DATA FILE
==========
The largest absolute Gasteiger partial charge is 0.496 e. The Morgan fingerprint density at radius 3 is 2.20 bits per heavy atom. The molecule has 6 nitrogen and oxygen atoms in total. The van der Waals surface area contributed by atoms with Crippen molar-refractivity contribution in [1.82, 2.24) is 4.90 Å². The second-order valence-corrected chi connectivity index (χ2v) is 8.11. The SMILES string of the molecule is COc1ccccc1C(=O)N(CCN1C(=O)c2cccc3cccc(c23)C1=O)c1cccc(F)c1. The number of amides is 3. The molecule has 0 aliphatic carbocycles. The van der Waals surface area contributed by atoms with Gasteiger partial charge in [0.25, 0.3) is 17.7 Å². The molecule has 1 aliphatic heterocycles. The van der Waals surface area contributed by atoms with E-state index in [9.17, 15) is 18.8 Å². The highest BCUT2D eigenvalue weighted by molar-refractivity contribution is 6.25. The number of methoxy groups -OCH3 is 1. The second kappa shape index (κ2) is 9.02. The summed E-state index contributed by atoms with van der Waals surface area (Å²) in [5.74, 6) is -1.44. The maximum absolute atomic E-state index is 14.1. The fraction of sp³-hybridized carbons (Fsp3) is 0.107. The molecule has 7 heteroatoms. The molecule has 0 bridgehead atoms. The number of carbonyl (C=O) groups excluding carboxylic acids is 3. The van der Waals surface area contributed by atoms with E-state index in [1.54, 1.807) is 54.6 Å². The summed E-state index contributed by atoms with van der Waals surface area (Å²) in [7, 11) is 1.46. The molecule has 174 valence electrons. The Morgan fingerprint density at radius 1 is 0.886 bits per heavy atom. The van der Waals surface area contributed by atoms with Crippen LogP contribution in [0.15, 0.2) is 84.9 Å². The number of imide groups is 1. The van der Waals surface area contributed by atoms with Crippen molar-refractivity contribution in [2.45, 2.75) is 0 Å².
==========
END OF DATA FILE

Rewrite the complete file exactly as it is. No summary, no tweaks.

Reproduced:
The largest absolute Gasteiger partial charge is 0.496 e. The Morgan fingerprint density at radius 3 is 2.20 bits per heavy atom. The molecule has 6 nitrogen and oxygen atoms in total. The van der Waals surface area contributed by atoms with Crippen molar-refractivity contribution in [1.82, 2.24) is 4.90 Å². The second-order valence-corrected chi connectivity index (χ2v) is 8.11. The SMILES string of the molecule is COc1ccccc1C(=O)N(CCN1C(=O)c2cccc3cccc(c23)C1=O)c1cccc(F)c1. The number of amides is 3. The molecule has 0 aliphatic carbocycles. The van der Waals surface area contributed by atoms with Gasteiger partial charge in [0.25, 0.3) is 17.7 Å². The molecule has 1 aliphatic heterocycles. The van der Waals surface area contributed by atoms with E-state index in [9.17, 15) is 18.8 Å². The highest BCUT2D eigenvalue weighted by molar-refractivity contribution is 6.25. The number of methoxy groups -OCH3 is 1. The second kappa shape index (κ2) is 9.02. The summed E-state index contributed by atoms with van der Waals surface area (Å²) in [5.74, 6) is -1.44. The maximum absolute atomic E-state index is 14.1. The fraction of sp³-hybridized carbons (Fsp3) is 0.107. The molecule has 7 heteroatoms. The molecule has 0 bridgehead atoms. The number of carbonyl (C=O) groups excluding carboxylic acids is 3. The van der Waals surface area contributed by atoms with E-state index in [1.54, 1.807) is 54.6 Å². The summed E-state index contributed by atoms with van der Waals surface area (Å²) in [7, 11) is 1.46. The molecule has 174 valence electrons. The Morgan fingerprint density at radius 1 is 0.886 bits per heavy atom. The van der Waals surface area contributed by atoms with Crippen LogP contribution in [0.15, 0.2) is 84.9 Å². The number of imide groups is 1. The van der Waals surface area contributed by atoms with Crippen molar-refractivity contribution in [2.45, 2.75) is 0 Å².